Spending Christmas on a tropical beach is great. Everyone should do it at least once if they get the opportunity. For both of us, however, Christmas is very much about being with family and it was strange to not be with them.

Still, we called various people up and thought about them as we ate one of our Christmas presents by the pool - the best Christmas cake ever produced in a bake bean tin by 'Chenda's sister Sally-Ann. We did intend to have Christmas dinner at the hotel as the quantity and quality of the barbecue there was wonderful. Unfortunately the chef was too drunk after a daylong session with the owner so we decided to try the local fish restaurant which our guide gave a good write up. It was OK-ish but not what we wanted so it wasn't a perfect day after all. We felt a little cheated as the hotel owner previously told us we would be able to have the barbecue on Christmas day.

Still, we did have a good day and we were definitely enjoying our time away from travelling.

The next day we finally got around to getting 'Chenda to see a doctor as she'd been suffering a stomach bug of some sort ever since we left Chile back in November. She had christened it Fuji in honour of the former Peruvian president who absconded from office while we were in Peru. The doctors couldn't figure out what it was but gave her some antibiotics to take for the next week with an instruction that she avoids dairy products.

After that bit of fun we explored the next beach along from Coco, Playa Hermosa. It was nice but we preferred "our" beach.


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When we left our little Christmas hide-away we were quite looking forward to getting on the road again. We were also really looking forward to see Nicaragua, a country we had been very curious about since the early 80's when the CIA was busy supporting a rebel army, the Contras, against the Sandinista government by, amongst other things, selling drugs in the USA and using the proceeds to fund the war. Many people have commented that fact is stranger than fiction.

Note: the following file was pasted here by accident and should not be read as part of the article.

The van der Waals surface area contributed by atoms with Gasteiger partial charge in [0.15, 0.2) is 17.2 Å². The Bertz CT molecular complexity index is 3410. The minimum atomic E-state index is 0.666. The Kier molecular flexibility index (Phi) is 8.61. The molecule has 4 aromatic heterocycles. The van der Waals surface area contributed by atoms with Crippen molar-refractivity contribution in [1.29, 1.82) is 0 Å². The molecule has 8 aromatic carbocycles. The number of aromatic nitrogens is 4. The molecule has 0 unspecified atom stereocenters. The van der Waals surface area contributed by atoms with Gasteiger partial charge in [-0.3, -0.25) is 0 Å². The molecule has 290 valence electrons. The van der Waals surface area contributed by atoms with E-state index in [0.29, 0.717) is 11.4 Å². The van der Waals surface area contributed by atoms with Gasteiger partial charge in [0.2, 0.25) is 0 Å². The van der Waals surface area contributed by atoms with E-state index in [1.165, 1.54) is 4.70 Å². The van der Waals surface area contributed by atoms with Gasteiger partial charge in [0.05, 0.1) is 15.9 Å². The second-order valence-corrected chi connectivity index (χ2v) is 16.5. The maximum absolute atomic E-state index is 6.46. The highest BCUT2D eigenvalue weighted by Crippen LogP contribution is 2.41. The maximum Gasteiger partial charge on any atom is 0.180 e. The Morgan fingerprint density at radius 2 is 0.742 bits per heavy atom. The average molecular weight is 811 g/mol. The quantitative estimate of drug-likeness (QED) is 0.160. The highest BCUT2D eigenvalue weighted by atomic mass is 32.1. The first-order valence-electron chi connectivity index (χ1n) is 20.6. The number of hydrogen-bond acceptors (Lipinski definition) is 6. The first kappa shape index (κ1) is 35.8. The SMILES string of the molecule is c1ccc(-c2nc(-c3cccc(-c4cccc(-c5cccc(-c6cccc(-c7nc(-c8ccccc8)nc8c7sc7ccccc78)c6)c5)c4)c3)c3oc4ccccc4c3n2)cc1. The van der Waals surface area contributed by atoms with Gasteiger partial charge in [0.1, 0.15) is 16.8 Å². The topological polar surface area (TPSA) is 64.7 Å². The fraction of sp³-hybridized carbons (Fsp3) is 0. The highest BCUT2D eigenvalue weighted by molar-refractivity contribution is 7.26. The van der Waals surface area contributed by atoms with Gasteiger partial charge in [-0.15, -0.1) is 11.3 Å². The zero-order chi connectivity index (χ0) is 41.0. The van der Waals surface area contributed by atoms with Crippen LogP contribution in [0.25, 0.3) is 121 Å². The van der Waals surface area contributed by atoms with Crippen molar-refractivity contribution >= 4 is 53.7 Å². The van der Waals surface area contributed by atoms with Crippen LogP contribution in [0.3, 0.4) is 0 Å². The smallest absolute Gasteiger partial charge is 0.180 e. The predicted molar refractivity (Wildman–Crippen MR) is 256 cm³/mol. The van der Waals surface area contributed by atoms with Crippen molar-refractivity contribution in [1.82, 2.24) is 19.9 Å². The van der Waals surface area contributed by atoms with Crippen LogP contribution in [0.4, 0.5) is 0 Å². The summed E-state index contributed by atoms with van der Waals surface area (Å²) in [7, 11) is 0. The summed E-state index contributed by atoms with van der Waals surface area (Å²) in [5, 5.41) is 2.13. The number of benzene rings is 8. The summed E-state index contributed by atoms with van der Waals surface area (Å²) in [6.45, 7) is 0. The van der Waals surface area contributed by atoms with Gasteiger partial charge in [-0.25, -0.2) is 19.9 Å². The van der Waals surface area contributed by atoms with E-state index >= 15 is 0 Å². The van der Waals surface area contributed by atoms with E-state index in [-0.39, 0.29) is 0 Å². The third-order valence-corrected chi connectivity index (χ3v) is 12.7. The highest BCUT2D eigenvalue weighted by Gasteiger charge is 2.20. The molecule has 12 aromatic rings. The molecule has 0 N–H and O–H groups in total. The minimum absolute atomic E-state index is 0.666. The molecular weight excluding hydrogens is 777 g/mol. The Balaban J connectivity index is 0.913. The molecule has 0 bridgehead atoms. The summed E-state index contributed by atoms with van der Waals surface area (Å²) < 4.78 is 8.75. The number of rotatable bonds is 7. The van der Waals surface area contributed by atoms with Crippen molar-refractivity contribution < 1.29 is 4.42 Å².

First we had to leave Costa Rica and with what seemed like most of Central America returning home after spending Christmas there the queues were horrendous. We had to wait nearly 2 hours to get through immigration but at least I was able to clear the bike through customs in the meantime. It was all straightforward for us but as usual the nationals of Central American countries had more paperwork to worry about. How immigration could think only 2 immigration officers would be enough is beyond me. The fact that they weren't exactly speeding through the processes did not help. The patience of people queuing, especially those in the sun, while huge lorries carefully crawled past with millimetres to spare was amazing. I suppose they all realised the best thing to do was keep quiet and not annoy anyone.


On the Nicaraguan side of the border immigration and the national bank were contained in an airy modern building while customs and police were in older buildings to the rear. A couple of boys offered to help steer us through the processes and we readily accepted. The younger one stayed by the bike together with some mates and the older one took us from office to office collecting the correct papers and stamps in the correct order. We got through in about 1 hour and I paid the older boy US$5 and gave the younger one my left over Costa Rican money, approximately US$1. They saved us a lot of time although I don't think it was really necessary for someone to mind the bike.